On Take 5 from Time Out, the drum set simply came alive during Joe Morello's solo, and Desmond's horn was as sweet as I've heard it in my system. The bass line, shared by Brubecks piano and Eugene Wright's bass were clear and distinct timbres, where the Grado, or the Supex for that matter, in comparison seemed to meld the two into a not-quite-bass, not-quite-piano. Instruments were solidly placed in the soundstage, which was slightly larger and deeper than I'd heard before. The Apogees did an even better job of disappearing than usual.
Moving on to Wish You Were Here, the guitar solo that segues Have A Cigar into Wish You Were Here was amazing in it's clarity and realism. I could not only close my eyes and "see" the guitar in the listening room, I could easily figure out exactly how far I needed to move to walk up and touch it. In the transition between Wish You Were Here and Shine On You Crazy Diamond, the fadeout of the Wish theme into the electronic waves had a sudden and distinct ending, way down in the mix, rather than the indistinct fade-out from either the Supex or the Grado.
It was getting late, so I skipped the first movement of the 9th and set the arm down on the second movement in anticipation of those tympanis. The Decca pressing sounds wonderful, and even more so on the Beta. This cartridge is no slouch in the bass department, as the tympanis had impact, power and good timbre. The bass was tighter, and better defined than either of my other cartridges. Nor was there any congestion to be found, even on the hardest attacks or loudest crescendos. I was enjoying the music, and had to go back to listen to the side a second time as I got lost in the music and forgot to take notes. The fourth movement would have to wait for another session.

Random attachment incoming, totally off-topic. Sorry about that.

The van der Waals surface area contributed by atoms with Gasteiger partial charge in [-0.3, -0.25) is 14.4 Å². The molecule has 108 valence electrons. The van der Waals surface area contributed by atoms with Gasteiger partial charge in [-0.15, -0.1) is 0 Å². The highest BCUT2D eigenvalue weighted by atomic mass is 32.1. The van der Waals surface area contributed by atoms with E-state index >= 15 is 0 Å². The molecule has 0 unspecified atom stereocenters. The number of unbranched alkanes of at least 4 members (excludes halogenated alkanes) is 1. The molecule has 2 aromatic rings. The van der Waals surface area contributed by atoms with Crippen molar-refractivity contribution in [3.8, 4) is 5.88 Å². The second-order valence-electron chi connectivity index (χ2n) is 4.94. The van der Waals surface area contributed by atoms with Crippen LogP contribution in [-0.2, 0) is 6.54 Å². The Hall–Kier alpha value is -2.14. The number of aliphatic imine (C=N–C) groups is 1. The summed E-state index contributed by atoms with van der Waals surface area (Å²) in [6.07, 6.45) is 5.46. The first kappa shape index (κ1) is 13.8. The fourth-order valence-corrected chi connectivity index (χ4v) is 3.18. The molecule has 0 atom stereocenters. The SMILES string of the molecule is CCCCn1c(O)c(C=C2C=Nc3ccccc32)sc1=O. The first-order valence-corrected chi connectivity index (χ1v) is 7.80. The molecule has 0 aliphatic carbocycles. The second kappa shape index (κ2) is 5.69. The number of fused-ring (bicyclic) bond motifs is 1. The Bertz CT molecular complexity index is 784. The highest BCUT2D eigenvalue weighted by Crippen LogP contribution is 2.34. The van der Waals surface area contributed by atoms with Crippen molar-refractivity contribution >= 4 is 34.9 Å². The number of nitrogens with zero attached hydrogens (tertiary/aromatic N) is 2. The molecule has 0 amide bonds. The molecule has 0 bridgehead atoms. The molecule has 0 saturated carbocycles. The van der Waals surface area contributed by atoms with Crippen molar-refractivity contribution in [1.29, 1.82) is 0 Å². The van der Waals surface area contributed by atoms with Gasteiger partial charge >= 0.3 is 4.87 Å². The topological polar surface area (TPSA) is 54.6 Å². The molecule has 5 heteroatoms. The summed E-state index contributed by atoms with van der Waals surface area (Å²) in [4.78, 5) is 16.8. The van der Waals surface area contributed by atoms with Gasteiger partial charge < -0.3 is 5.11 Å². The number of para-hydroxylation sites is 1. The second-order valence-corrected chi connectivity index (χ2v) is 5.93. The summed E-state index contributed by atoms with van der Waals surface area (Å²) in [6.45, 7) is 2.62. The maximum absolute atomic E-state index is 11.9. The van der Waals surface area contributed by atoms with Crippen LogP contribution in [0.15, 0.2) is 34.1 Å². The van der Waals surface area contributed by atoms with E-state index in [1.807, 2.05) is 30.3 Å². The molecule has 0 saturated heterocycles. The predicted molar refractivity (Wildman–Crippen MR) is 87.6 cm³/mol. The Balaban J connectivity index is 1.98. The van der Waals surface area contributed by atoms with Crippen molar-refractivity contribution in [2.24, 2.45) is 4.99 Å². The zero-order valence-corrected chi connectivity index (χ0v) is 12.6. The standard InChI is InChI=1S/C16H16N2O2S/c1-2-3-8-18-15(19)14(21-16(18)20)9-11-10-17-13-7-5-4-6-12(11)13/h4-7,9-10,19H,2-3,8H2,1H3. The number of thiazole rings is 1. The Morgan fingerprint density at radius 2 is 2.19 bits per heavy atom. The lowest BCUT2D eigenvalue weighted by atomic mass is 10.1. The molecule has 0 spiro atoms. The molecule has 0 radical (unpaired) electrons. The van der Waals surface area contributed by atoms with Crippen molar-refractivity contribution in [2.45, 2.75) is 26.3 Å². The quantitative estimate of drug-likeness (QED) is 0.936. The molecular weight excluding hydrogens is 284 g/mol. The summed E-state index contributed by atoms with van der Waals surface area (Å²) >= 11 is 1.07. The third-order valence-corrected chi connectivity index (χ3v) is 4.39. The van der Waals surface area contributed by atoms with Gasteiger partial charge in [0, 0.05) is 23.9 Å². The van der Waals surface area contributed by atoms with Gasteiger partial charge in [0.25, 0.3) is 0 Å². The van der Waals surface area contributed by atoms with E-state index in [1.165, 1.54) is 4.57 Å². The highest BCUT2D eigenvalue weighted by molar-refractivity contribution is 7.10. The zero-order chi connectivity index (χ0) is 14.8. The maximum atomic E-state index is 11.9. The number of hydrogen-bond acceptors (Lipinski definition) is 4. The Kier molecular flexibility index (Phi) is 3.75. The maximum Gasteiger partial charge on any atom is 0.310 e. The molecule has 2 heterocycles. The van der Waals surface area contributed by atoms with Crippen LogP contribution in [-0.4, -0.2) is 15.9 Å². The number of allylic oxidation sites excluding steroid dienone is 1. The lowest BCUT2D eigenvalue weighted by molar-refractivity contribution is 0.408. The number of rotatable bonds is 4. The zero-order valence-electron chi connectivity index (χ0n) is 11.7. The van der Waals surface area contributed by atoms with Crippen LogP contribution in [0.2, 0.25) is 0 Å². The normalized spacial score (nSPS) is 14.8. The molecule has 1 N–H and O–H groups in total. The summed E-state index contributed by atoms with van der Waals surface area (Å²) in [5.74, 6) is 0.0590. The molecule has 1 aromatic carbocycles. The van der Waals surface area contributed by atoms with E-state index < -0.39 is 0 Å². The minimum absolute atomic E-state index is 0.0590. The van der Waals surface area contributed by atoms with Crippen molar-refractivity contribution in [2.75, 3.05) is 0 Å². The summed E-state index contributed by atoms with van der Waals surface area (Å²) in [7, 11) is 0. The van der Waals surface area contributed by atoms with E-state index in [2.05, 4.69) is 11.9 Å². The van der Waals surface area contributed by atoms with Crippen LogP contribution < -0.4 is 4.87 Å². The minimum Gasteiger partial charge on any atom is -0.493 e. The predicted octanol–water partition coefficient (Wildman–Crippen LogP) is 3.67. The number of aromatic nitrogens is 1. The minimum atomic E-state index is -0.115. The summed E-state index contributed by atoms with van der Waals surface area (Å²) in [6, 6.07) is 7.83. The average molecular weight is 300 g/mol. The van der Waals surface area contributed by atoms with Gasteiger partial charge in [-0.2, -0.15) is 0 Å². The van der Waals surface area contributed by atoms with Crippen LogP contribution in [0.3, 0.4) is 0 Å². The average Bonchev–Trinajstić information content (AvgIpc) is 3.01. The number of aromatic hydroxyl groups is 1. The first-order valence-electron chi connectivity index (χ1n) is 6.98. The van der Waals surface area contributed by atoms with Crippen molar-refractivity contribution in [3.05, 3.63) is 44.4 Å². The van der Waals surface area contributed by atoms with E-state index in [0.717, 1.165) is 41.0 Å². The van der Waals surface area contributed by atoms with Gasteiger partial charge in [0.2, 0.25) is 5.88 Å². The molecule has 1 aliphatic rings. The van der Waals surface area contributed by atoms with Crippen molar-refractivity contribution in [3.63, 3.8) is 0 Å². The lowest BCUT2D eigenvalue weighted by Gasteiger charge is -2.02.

I skipped ahead to the Fourth movement, to see how well the Beta fared on the vocals and massed choir. The one adjective that kept creeping into my notes was glorious. There was no congestion or hardening anywhere in the musical range, even in the loudest and most complex passages.